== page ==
H2O from micrometeorite ablation (e.g. Yung et al. 1984, English et al. 1996)
CO from the surface (volcanic outgassing, ocean source) (Lara et al. 1996, Baines et al. 2006)
CO from micrometeorite ablation (Lara et al. 1996)
CO from episodic resupply by cometary impacts (Lellouch et al. 2003)
CO is primordial (Wong et al. 2002, Wilson and Atreya 2004)

The Model
hydrocarbon network- 40 species, ~130 neutral-neutral reactions and ~40 photodissociations
(reaction list from Vuitton et al. 2007)
10 oxygen species, 32 neutral-neutral reactions
calculated oxygen ion deposition altitude using theoretical stopping cross sections
1 keV oxygen deposited at ~1100 km
assume neutral once deposited, final charge state is O( 3P)
temperature profile based on HASI, GCMS, CIRS, INMS and interpolation of Yelle et al. 2007
eddy diffusion profile
0.9
cm-2

where =
po=1.43x105 dyne
k=3x107 cm2s-1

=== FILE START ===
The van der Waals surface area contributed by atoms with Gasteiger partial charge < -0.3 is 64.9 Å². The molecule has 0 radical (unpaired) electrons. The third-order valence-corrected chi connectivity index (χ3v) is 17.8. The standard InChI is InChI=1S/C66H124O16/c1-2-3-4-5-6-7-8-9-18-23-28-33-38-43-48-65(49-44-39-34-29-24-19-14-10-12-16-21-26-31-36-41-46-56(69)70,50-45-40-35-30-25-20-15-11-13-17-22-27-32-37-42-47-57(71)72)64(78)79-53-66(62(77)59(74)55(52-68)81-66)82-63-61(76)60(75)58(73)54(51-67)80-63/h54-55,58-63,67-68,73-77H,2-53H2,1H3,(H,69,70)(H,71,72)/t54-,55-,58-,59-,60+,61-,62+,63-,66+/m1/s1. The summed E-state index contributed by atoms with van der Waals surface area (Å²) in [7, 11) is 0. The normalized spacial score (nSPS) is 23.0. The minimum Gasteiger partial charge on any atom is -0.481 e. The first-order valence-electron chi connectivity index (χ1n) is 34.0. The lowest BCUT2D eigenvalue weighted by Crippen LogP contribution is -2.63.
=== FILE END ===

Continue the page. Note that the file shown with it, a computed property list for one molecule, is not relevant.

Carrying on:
flux given by

adjusted OH and O(3P) fluxes to reproduce observed abundances of CO, CO 2 and H2O for five
values of Ko
assumed observed abundances of CO, CO2 and H2O are constant in time and model them with
steady-state solutions to our chemistry/transport model

Discussion and Conclusions

The observed densities of CO, CO2 and H2O in Titan's atmosphere can be explained by a
combination of O and OH or H2O input to the upper atmosphere. Given the detection of O +
precipitation into Titan's upper atmosphere, it is no longer necessary to invoke outgassing
from Titan's interior as the source for atmospheric CO. Instead, a more iikely source is
Enceladus.
Input of O alone produces only CO which lacks an effective loss process thus steady-state
solutions are not possible. Input of OH or H2O alone does not produce CO and only produces
CO2 if CO is already present
Larger values of K require larger fluxes because the molecules formed in the upper
atmosphere are transported to the loss region in the lower atmosphere more quickly